Biden projected to win South Carolina primary, in crucial boost for campaign


Biden projected to win South Carolina primary, in crucial boost for campaign

Biden projected to win South Carolina primary, in crucial boost for campaign

Former Vice President Joe Biden is projected to win the South Carolina Democratic presidential primary, claiming his first victory of the 2020 race in what amounts to a crucial boost for his struggling campaign ahead of Super Tuesday.

Fox News projects that Biden will win Saturday’s primary decisively, reflecting earlier polls indicating he had a significant lead over Sen. Bernie Sanders — buoyed by his support among African-American voters.

Sanders is currently in second place in the Palmetto State, where 54 pledged delegates are at stake, ahead of billionaire Tom Steyer. Behind him are former South Bend Mayor Pete Buttigieg, Sen. Elizabeth Warren, D-Mass., Sen. Amy Klobuchar, D-Minn., and Rep. Tulsi Gabbard, D-Hawaii.

The win could help Biden reset the race after Sanders racked up victories in New Hampshire and Nevada and essentially tied the Iowa caucuses with Buttigieg. The performance had led to speculation that Sanders may soon be unstoppable on his path to the Democratic nomination, as well as questions over whether Biden could resurrect his campaign after the former front-runner failed to win any of the first three states on the calendar.

But Biden, who has sought to present himself as the moderate best positioned to beat President Trump in November, was hoping that he could get back on the board in southern states with higher numbers of black voters. Iowa and New Hampshire are both whiter states than the U.S. as a whole, while Nevada showed Sanders’ strength with Hispanic voters.

A Fox News voter analysis found that Biden was the highest rated by voters on who could best handle race issues. He got 33 percent compared with Sanders’ 21 percent. Biden also did well with voters over the age of 45, with 47 percent picking Biden, compared with 18 percent for Steyer and 14 percent for Sanders.

Late deciders also went big for Biden, the analysis found, with 38 percent breaking for Biden, with only 19 percent going for Sanders.

Trump used Biden’s win to mock former New York City Mayor Michael Bloomberg, who is sitting out the early contests but spending astonishing sums on ads in a bid to dominate Super Tuesday.

“Sleepy Joe Biden’s victory in the South Carolina Democrat Primary should be the end of Mini Mike Bloomberg’s Joke of a campaign. After the worst debate performance in the history of presidential debates, Mini Mike now has Biden split up his very few voters, taking many away!” he tweeted.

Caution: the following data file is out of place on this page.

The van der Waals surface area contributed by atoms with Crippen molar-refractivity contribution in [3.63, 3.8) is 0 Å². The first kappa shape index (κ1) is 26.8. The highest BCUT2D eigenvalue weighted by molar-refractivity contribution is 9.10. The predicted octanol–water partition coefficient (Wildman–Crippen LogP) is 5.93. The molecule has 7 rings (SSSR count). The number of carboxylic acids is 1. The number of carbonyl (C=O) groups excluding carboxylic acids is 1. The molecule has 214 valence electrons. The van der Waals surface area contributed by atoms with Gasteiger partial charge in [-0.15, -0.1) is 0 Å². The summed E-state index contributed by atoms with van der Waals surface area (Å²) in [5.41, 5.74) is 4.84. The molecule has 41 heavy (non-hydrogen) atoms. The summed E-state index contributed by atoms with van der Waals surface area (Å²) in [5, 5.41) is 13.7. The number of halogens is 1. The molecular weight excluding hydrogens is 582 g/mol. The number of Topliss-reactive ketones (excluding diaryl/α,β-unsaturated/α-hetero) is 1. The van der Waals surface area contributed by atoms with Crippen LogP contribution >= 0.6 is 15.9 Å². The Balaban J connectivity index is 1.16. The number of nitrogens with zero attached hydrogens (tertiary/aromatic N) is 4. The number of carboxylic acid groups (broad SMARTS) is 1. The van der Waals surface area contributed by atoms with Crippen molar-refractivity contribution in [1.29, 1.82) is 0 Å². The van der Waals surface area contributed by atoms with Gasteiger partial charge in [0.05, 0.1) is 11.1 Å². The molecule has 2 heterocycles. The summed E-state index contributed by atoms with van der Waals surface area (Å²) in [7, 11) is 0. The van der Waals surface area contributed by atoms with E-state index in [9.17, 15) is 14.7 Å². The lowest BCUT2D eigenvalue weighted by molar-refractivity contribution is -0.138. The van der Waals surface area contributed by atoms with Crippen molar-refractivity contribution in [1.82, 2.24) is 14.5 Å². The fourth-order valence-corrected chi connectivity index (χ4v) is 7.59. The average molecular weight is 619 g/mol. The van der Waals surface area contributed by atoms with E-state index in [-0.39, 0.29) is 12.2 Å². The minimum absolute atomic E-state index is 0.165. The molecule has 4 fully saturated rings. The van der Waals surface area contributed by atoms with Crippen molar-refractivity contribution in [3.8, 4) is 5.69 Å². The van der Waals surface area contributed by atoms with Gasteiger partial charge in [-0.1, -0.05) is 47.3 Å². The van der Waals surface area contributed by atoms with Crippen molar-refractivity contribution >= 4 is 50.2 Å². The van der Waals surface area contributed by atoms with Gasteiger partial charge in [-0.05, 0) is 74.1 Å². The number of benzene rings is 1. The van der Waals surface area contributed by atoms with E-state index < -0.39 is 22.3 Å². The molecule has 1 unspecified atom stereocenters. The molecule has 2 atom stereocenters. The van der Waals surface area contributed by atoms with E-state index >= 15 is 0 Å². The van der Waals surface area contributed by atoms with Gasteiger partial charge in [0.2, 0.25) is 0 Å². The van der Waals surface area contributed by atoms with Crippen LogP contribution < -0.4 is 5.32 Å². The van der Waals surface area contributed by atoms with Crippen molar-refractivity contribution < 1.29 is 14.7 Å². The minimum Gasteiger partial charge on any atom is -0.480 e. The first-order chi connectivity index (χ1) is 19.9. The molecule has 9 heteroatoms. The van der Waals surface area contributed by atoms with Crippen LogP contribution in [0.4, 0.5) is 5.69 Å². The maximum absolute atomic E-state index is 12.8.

The former vice president told reporters on Saturday morning that he’s “optimistic not just about today” but about “the whole process from here on out.”

And Biden predicted that “the bigger the win” in South Carolina, “the bigger the bump” he’ll get going into the 14 Super Tuesday states that hold contests in three days.

Biden predicted that a strong win in South Carolina will “put me in a position to do well in North Carolina and Alabama and other states that I think in the Democratic primary I can do very well.”

“I don’t think it’ll even be over after Super Tuesday. I think it’s so it can go on to states that are ones I feel very good about,” he emphasized.

Polls had suggested Biden should win the contest, but some of those polls had shown a narrower lead and prompted Sanders supporters to hope that he could snatch it. Ahead of the primary, there was speculation that the state’s open primary system — under which Republicans could technically vote — could lead to GOP voters mischievously backing Sanders in a bid to boost the candidate some conservatives would rather see face Trump in November. But if that happened, it wasn’t enough to cut down Biden’s advantage.

The Sanders surge has scared party moderates, who fear that the far-left candidate could hand Trump the presidency as well as Republican control of the House and Senate. Sanders has sought to push back on the narrative that he is unelectable, pointing to polls that he says show him beating Trump in the fall.

You can read the rest of Adam Shaw and Paul Steinhauser’s article at

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